Friday, 23 September 2011

On the Mat Day 197: Mount Escapes (with notes)

Monkey transition to inverted guard
I have come to realize that more than anything, jiu-jitsu is an art that teaches you about movement. Movement in a 3D environment that was once perhaps the norm for us when our ancestors were apes, but is now unfamiliar. It also teaches you to use each limb separately to push and pull in opposite directions. Most people think in terms of upper body and lower body as separate entities and never use them in combination, but BJJ shows you how to use the left hand and right leg together to perform a sweep, how to lift a person from the floor with your legs and then manipulate them with all four limbs to rotate them into an armbar. Have you ever seen a non-BJJ practitioner stand up? They push themselves forward or tuck their feet under them and stand up while swaying with poor balance. The technical standup taught in BJJ is so much more efficient. One hand, one leg posted, backside out and stand up in a fraction of that time with a low possibility of losing balance or getting kicked in the face. The technical standup should be required learning for all drunks to ensure they make it out of the gutter after a late night of binge drinking. Have you also noticed how even after a few months of BJJ, you will shrimp in bed? I want to turn over to see the alarm clock. Do I simply roll over like a log? Nope. I shrimp and scoot my backside away from the clock to turn to face it. Weird...but efficient and fast.

Don't let this be you. Learn the technical standup.

Last night's training was the best in a long time. A lot of guys came who were training as a white belt the same time as me. In fact the room felt like nearly 2 years ago but white belts replaced with blue. Atsushi, Akira and Kensuke. It felt like old times. Atsushi is on leave from the Police Academy where he trains judo 2 hours a day Monday to Friday. The beneits of that were clear during sparring. He was pretty much the champion of our dojo even at white belt. He would win everything. With him training judo now he is even tougher to go against. During our sparring session I noticed that his side control is crushingly strong and he leaves little room to maneuver but I did manage to hip escape a few pins. He has good technique though and was always very diligent about training at our school (5 x per week). It was good to see him again. One thing he told me about the Police Judo club that made my eyes go wide was that he was not allowed to release chokes after the opponent tapped. He said the instructors told him to choke until they lost consciousness. Which to me sounds really fucking stupid. Imagine the number of brain cells these guys are killing off in each other. Many of the older generation in Japan still have too much of that old school mentality about things, be it sport or business. I can just see the Police instructor smacking Atsushi with a bamboo stick for releasing the choke. In fact I know he was even hit in the leg with a keibo (police baton) because I saw the ugly purple welt on his leg last year. Thank god I found BJJ first. Respect the tap Judo police instructors!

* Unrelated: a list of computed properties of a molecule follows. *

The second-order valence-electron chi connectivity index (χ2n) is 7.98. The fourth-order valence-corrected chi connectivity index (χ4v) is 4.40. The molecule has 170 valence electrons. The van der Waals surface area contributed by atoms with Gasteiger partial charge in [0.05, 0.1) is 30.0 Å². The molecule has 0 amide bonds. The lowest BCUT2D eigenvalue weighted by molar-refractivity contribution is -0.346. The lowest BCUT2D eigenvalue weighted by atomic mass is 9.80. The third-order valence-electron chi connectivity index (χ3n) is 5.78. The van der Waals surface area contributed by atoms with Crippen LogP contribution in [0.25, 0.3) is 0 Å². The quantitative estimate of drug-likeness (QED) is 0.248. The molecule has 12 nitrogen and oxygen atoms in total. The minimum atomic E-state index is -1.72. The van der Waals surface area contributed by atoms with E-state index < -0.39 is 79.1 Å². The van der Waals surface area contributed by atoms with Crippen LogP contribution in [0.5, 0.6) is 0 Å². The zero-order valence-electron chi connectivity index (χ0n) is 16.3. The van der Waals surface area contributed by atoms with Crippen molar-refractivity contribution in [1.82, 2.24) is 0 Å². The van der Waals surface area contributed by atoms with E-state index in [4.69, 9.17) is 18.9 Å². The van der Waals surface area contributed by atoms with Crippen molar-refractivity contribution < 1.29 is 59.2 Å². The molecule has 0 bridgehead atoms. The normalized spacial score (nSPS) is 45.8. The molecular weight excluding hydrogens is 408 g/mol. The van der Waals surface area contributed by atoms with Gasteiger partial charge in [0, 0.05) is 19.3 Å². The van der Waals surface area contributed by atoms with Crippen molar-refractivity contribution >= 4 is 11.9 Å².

During sparring I used inverted guard a hell of a lot. I have noticed that most people are very wary of coming close when I do invert. They suddenly step back and wait until I spin back around to sit. As far as I can see the main attack from inverted guard is the triangle. There is also a sweep but that seems to be launched from half-guard. I am still researching how to attack with this guard.

I asked Atsushi to show me a lapel arm wrap to choke that he was always good at. I think I can use it. Also, Akira and I had a bit of fun in between sparring by drilling an inverted guard drill. It goes like this. One of you stands with legs further apart than shoulder width. The other is on the floor sitting with one of the standing persons legs in between theirs. They invert and spin around to the persons rear and then back to the front. Rinse repeat. The diziness effect from this is worse than spinning around on your feet but it's a great drill for switching from inverted to sitting guard. F-sensei also drilled into us the importance of choking correctly. He told us not to allow the wrist to move in the wrong direction during chokes because it created space for the opponent to free their neck. Chokes should always be done with the wrist bent down and the fist pointing towards the pinky finger. This helps the edge of your bone move against his neck as well.

Normal grip with fist
Bend wrist down
Then bend wrist towards pinky finger

Sparring time: 5 x 6 mins = 30 mins (was going to be 6 but after a minute of sparring with Kawai my knee twisted uncomfortable between his legs and I had to stop for ice)

Knee injury: 90% > 70% efficiency now :(

Memorable moments: Sitting guard to successful armdrag (but too slow to take the back)

Mount Escapes -

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